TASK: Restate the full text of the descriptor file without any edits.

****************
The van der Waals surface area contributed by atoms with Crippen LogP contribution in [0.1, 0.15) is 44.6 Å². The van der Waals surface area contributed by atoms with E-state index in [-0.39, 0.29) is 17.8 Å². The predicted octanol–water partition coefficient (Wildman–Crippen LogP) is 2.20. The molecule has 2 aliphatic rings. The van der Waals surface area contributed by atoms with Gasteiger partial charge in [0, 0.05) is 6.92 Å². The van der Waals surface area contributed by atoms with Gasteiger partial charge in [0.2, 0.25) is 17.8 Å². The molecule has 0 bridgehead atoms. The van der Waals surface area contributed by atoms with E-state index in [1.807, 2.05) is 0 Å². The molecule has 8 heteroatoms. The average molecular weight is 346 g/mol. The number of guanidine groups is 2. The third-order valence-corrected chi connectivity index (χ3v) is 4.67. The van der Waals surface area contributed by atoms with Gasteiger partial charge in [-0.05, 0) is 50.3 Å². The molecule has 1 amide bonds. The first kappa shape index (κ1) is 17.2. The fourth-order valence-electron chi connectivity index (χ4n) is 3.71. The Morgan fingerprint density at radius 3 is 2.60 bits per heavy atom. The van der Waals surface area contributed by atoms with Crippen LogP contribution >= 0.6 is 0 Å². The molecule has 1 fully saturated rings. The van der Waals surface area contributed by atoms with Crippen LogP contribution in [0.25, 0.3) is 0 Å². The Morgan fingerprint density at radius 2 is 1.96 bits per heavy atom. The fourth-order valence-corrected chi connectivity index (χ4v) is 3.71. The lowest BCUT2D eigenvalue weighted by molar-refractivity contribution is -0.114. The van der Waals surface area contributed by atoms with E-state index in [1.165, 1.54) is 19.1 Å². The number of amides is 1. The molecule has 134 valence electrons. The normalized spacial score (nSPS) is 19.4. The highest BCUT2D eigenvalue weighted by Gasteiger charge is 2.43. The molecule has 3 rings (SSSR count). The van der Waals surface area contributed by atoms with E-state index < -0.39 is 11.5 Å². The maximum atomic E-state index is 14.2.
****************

The van der Waals surface area contributed by atoms with Crippen LogP contribution in [0.1, 0.15) is 44.6 Å². The van der Waals surface area contributed by atoms with E-state index in [-0.39, 0.29) is 17.8 Å². The predicted octanol–water partition coefficient (Wildman–Crippen LogP) is 2.20. The molecule has 2 aliphatic rings. The van der Waals surface area contributed by atoms with Gasteiger partial charge in [0, 0.05) is 6.92 Å². The van der Waals surface area contributed by atoms with Gasteiger partial charge in [0.2, 0.25) is 17.8 Å². The molecule has 0 bridgehead atoms. The van der Waals surface area contributed by atoms with E-state index in [1.807, 2.05) is 0 Å². The molecule has 8 heteroatoms. The average molecular weight is 346 g/mol. The number of guanidine groups is 2. The third-order valence-corrected chi connectivity index (χ3v) is 4.67. The van der Waals surface area contributed by atoms with Gasteiger partial charge in [-0.05, 0) is 50.3 Å². The molecule has 1 amide bonds. The first kappa shape index (κ1) is 17.2. The fourth-order valence-electron chi connectivity index (χ4n) is 3.71. The Morgan fingerprint density at radius 3 is 2.60 bits per heavy atom. The van der Waals surface area contributed by atoms with Crippen LogP contribution >= 0.6 is 0 Å². The molecule has 1 fully saturated rings. The van der Waals surface area contributed by atoms with Crippen LogP contribution in [0.25, 0.3) is 0 Å². The Morgan fingerprint density at radius 2 is 1.96 bits per heavy atom. The fourth-order valence-corrected chi connectivity index (χ4v) is 3.71. The lowest BCUT2D eigenvalue weighted by molar-refractivity contribution is -0.114. The van der Waals surface area contributed by atoms with E-state index in [1.165, 1.54) is 19.1 Å². The number of amides is 1. The molecule has 134 valence electrons. The normalized spacial score (nSPS) is 19.4. The highest BCUT2D eigenvalue weighted by Gasteiger charge is 2.43. The molecule has 3 rings (SSSR count). The van der Waals surface area contributed by atoms with E-state index < -0.39 is 11.5 Å². The maximum atomic E-state index is 14.2.